Am I the Only Parent Who Sometimes Dreads Her Kids’ Activities?
posted by: Catherine
I believe, as parents-to-be we all had dreams of attending baseball games, piano recitals, and orchestra concerts. Of cheering from the sidelines as our kid ran from one end of the field to another. Of smiling with pride as our child seemed to miraculously work his way through “Mary Had a Little Lamb” on the flute.
And I’m guessing that, during those fantasies of perfect parenting, very few of us pictured setting the alarm for five in the morning so that we could get said kid to said field in 40 degree weather or sitting in the parking lot for a half an hour, trying to exit whatever performance we had attended for our pride and joy.
If we had, some of us might have rethought the whole parenting thing altogether.
I am writing this blog to admit something that very few parents do – that there are extracurricular events for my kids that I just flat-out don’t want to go to. And while out loud, you might be saying, “I can’t believe she’s writing this! What a bad parent!” believe me, I have been around the school block long enough to know that inwardly you’re actually thinking, “Thank God someone else is admitting this.”
“We’ve got four baseball games this weekend,” my neighbor told me a few weeks ago, exhaustion written all over her face. “I have a cooler with sandwiches and water so that we can just live in the car for two days.”
“One son has a lacrosse game in Evergreen and the other one has a game in Colorado Springs,” my sister told me one weekend. “I can’t even physically get them to both.”
And then there was me: “All of the kids want to participate in the high school Homecoming parade this weekend which means I have to get three kids on three different floats. I’m giving it a 50/50 chance that I come home with only two.”
It’s not just the big events. It’s all of the afterschool activities, too. I’ve heard dads sheepishly admit to not wanting to bring their sons to football practice and mothers who just don’t feel like running carpool after every theater rehearsal. And while we are all proud of our kids and their accomplishments…I’m sure some of us just wish that we could sometimes hire substitute parents for the times we just want to sit at home and watch Downton Abbey.
“I don’t want to be here,” a friend whispered to me during a choir concert last week where six different schools performed.
“Most of us don’t,” I whispered back.
And it had nothing to do with the actual concert itself – we were all happy to be there and watch our kids bop along while singing a medley from Grease or bumble their way through a song in Latin. It was the getting them there right at dinnertime, waiting an hour for the concert to start, and then the mad dash home to get their homework done and get them into bed, knowing that a missed bedtime would mean hell to pay the next day. It was knowing that the choir directors would never take the time to do the math and figure out that with 200 kids performing, they would need more than 100 seats for the 450 family members who would show up to watch their kids perform.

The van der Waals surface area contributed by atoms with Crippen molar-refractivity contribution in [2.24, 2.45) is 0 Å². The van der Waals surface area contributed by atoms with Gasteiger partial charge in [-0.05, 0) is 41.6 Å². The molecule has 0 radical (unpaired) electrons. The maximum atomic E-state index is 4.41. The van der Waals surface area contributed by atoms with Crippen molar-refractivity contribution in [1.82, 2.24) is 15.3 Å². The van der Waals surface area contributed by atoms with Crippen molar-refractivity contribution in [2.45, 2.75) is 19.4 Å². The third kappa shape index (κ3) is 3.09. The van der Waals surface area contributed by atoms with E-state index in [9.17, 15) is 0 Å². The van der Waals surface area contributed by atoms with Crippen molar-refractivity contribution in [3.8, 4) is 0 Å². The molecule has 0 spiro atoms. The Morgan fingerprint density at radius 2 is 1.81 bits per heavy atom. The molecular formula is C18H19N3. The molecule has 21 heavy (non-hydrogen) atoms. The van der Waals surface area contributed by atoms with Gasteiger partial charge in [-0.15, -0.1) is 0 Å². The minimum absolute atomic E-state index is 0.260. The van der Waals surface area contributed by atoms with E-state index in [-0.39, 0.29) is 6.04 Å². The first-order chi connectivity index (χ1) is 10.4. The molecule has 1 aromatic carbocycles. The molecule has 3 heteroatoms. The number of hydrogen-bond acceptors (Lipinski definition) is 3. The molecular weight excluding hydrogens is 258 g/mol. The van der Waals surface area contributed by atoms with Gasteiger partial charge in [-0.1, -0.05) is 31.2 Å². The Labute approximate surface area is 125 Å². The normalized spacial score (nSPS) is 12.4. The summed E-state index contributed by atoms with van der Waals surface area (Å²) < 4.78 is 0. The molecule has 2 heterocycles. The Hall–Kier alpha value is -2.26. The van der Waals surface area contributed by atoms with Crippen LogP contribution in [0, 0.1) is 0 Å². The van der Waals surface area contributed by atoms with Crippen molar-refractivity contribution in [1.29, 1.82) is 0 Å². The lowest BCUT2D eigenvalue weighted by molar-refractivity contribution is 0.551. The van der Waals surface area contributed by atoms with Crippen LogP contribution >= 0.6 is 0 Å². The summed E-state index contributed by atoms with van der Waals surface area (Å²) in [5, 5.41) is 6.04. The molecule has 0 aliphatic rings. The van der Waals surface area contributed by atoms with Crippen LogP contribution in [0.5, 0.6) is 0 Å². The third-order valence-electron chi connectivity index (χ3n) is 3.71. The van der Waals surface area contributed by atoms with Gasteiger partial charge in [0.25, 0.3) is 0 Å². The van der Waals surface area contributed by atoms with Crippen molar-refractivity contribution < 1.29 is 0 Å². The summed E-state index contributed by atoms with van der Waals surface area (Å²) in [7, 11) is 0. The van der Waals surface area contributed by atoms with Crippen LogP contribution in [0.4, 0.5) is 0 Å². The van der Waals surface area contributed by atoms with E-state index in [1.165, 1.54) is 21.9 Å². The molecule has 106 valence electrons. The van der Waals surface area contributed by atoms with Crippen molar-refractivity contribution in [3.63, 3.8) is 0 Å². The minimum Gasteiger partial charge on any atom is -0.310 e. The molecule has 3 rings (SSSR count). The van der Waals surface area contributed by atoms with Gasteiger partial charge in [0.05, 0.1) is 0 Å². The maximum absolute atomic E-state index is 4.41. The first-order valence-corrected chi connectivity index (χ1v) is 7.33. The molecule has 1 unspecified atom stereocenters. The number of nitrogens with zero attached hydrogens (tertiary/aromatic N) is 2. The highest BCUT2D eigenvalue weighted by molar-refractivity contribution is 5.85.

“You don’t have to go to this,” I told my own parents who never miss an event for my kids. “It’s going to be a madhouse.”
They protested for a minute but I could see the look of relief on their faces, knowing that I had given them a bye. After all, those two have already put in their time at events with my sister and me years ago. And now they were on round two as grandparents – trying to make it to all of the events their five grandchildren participate in. Even now, well into their sixties, they have to divide and conquer while one of them goes to a football game and the other goes to a piano recital.
So, I guess it will go on. I will keep finding myself in parking lot jams, waiting with all of the other parents who are saying “you guys did a great job” out loud, while thinking “thank God that’s over” to themselves. Who sit in the stands and wonder if their kid will even notice if they leave to go to their car for five blessed minutes so that they can feel their toes once more.
Who watch all of their kids achieving, participating, and kicking that final goal while wondering one thing.
Why don’t they serve wine here?
Catherine Tidd is a widow, mother, and the author of the upcoming book “Confessions of a Mediocre Widow” (January 2014). She is also the founder of www.theWiddahood.com, a free peer support website dedicated to anyone who has lost a significant other. For more about Catherine, visit www.catherinetidd.com.